To Thomas Mann Randolph, Jr.
Philadelphia Mar. 17.
Your favours of Feb. 8. and 21. have both come to hand. The former not till 4. or 5. days ago. I am made happy by learning that my daughter is so well as also the little stranger. According to your desire expressed in the letter first mentioned, tho’ last recieved, I take the liberty of proposing for her the name of Anne, a name which must be very dear to you, and belongs also to Patsy’s family of both sides.—The President had desired I should go with him as far as George town, to assist in what he has to do there. In that case I should have taken a flying trip to Monticello. Some matters however have supervened which require my remaining here. I have no hope therefore of seeing you till autumn.—I am in hopes my tobacco is getting down from Bedford to Richmond. I expect every day to recieve the 20. hhds. ordered some time ago from the latter place, and have every reason to expect a great price. The moment it’s quality is examined and approved, I shall write to Richmond to have the whole sent on except that part which was burnt, the injured or inferior tobacco not answering here. The President sets out on the 21st. to the Southward, to wit, Richmd. Charlestown, Savannah, Augusta. Present my best affections to the girls. I am with great & sincere esteem Dear Sir Your friend & servt,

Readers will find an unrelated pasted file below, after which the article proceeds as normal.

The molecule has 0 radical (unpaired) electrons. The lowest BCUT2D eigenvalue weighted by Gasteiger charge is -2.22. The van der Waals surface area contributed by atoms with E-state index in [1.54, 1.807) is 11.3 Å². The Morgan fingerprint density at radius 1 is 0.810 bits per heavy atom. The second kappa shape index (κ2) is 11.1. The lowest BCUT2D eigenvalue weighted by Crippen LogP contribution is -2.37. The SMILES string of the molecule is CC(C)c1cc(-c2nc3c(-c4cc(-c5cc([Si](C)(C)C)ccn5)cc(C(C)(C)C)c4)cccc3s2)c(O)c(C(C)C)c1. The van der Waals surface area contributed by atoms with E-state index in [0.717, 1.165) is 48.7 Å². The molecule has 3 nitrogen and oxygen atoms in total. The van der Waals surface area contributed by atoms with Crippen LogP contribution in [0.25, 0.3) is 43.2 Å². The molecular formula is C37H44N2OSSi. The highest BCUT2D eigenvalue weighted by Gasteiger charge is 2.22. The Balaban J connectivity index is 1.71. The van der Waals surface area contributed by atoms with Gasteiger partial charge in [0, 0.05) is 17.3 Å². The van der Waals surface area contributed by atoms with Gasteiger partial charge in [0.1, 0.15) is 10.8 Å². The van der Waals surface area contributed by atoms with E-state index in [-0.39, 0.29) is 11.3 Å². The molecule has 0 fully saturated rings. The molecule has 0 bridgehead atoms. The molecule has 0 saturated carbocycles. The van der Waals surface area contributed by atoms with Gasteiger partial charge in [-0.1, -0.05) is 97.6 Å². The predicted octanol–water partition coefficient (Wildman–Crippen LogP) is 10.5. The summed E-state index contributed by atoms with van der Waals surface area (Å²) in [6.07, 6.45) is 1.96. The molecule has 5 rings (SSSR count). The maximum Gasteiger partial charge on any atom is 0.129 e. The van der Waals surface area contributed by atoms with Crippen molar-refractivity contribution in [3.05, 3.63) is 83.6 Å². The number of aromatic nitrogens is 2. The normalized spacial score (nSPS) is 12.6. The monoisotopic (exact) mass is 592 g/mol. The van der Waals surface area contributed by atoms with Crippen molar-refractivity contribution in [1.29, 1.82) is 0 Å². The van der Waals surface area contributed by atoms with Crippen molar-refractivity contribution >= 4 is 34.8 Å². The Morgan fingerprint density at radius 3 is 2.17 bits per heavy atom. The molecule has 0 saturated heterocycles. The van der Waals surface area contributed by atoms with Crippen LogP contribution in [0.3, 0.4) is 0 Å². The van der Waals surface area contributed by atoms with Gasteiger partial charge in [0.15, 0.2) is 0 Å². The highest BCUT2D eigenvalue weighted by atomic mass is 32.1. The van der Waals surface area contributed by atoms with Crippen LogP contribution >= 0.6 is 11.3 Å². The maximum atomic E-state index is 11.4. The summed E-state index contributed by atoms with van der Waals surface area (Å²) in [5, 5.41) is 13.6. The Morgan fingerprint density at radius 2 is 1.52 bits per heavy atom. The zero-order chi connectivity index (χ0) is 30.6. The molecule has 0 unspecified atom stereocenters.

RC (DLC); addressed: “Thomas Mann Randolph junr. esq. Monticello. By the Richmond mail”; franked; postmarked: “FREE” and “17 MR.” PrC (MHi).
The Little Stranger whom TJ named Anne was his first grandchild, Anne Cary Randolph, born on 23 Jan. 1791.